Please note that since each episode of Tales from the Borderlands features the same graphics engine and control setup, those elements will not be repeated in our reviews for the final four episodes. To read our thoughts on that, refer to our review of Zer0 Sum.
After the first episode wrapped up with the big reveal of “holographic” Handsome Jack we were anxious to dive right back in and see where TellTale was going with things… and then we waited… and waited… and waited. Nearly four months have passed — such a long time for an episodic adventure that TellTale even dishes out a little self-referential humor during Marcus‘ prologue — but finally we get to return to Pandora and pick up where we last left Rhys, Fiona, Vaughn and Sasha.
Despite the lengthy gap between installments, Atlas Mugged turns out to be one of the shortest trips we’ve seen from any TellTale series, clocking in at around 90 minutes. It’d be a mistake to dwell on that brevity, however, as the episode delivers the goods from start to finish, once again flawlessly teetering between slapdash action and total absurdity. In other words, it continues to be a perfect extension of the Borderlands universe.
The writing deserves special kudos here as it accomplishes so many things simultaneously in such a short amount of time. There’s the progression of the main story, the deepening of relationships between the characters, the expansion of minor players from the first episode and introduction of new ones, all while generating legitimate laughs; both from the ridiculousness of the situations you’ll find yourself in and the smart dialogue.
What makes all this doubly impressive is the fact that our protagonists (Rhys and Fiona) spend much of the episode apart, so we’re only spending closer to an hour with each of them. Of the two, Rhys’ side is played more for laughs, focusing on his coping with the presence of Jack, who only he can see, and his ongoing rivalry with Hugo Vasquez — and the affect said rivalry has on his bromance with Vaughn.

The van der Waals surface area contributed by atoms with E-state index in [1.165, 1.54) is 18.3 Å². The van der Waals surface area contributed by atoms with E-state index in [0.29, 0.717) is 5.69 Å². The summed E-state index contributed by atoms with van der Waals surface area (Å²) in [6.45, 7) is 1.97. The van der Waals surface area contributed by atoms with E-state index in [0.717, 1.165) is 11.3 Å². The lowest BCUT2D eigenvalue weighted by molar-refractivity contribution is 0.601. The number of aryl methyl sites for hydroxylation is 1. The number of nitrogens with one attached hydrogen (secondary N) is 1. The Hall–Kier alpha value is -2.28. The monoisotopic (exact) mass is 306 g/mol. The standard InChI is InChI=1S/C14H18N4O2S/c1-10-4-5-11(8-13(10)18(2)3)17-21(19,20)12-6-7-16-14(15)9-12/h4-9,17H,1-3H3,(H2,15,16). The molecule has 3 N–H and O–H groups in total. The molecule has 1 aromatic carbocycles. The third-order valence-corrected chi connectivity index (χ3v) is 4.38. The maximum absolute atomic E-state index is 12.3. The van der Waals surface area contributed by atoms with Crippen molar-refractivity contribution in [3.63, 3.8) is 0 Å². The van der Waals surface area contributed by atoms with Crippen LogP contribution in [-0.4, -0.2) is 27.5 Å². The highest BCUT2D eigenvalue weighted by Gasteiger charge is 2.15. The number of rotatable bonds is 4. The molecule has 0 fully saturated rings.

Fiona’s tale is more emotional, as she and her sister deal with the fallout of Felix‘s betrayal while trying to dodge some nasty bounty hunters. That these two halves intertwine so successfully while being so divergent is once again a testament to the writing team and the voice actors.
If there’s a weakness in Atlas Mugged, it’s one I touched on with Zer0 Sum: there still haven’t been many pivotal decisions or moments where you feel like the narrative could really change course. You’re just sort of along for the ride, and as engaging as that ride has been thus far it doesn’t feel as though you’re doing much to influence the story. It’s also unclear what role money and your inventory will have going forward. Thus far, we’re doing lots of collecting and very little using.
Whatever skepticism I once carried for the marriage between 2k and TellTale is gone. In spite of its short run time, Atlas Mugged is a total blast to play, and Tales from the Borderlands continues to nail the pulse of its source material. Now let’s hope for less down time between now and Catch a Ride.